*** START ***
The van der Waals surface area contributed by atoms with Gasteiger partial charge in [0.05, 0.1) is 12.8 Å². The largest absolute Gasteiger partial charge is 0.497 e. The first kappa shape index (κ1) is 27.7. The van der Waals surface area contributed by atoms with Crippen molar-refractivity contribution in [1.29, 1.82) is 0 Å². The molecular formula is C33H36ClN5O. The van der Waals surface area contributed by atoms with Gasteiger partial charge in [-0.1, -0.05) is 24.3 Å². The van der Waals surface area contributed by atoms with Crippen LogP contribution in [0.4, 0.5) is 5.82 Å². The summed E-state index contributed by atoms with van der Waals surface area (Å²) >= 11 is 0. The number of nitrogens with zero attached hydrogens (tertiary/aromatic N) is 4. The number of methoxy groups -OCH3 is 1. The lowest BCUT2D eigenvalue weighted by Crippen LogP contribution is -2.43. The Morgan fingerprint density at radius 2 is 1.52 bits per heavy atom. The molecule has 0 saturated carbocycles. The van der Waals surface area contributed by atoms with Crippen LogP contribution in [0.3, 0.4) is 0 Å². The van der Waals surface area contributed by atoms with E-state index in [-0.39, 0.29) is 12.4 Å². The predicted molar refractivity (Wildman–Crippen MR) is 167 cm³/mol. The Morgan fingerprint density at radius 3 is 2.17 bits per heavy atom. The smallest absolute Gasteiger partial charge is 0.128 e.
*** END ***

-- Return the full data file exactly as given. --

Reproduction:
The van der Waals surface area contributed by atoms with Gasteiger partial charge in [0.05, 0.1) is 12.8 Å². The largest absolute Gasteiger partial charge is 0.497 e. The first kappa shape index (κ1) is 27.7. The van der Waals surface area contributed by atoms with Crippen molar-refractivity contribution in [1.29, 1.82) is 0 Å². The molecular formula is C33H36ClN5O. The van der Waals surface area contributed by atoms with Gasteiger partial charge in [-0.1, -0.05) is 24.3 Å². The van der Waals surface area contributed by atoms with Crippen LogP contribution in [0.4, 0.5) is 5.82 Å². The summed E-state index contributed by atoms with van der Waals surface area (Å²) >= 11 is 0. The number of nitrogens with zero attached hydrogens (tertiary/aromatic N) is 4. The number of methoxy groups -OCH3 is 1. The lowest BCUT2D eigenvalue weighted by Crippen LogP contribution is -2.43. The Morgan fingerprint density at radius 2 is 1.52 bits per heavy atom. The molecule has 0 saturated carbocycles. The van der Waals surface area contributed by atoms with Crippen LogP contribution in [0.3, 0.4) is 0 Å². The van der Waals surface area contributed by atoms with E-state index in [-0.39, 0.29) is 12.4 Å². The predicted molar refractivity (Wildman–Crippen MR) is 167 cm³/mol. The Morgan fingerprint density at radius 3 is 2.17 bits per heavy atom. The smallest absolute Gasteiger partial charge is 0.128 e.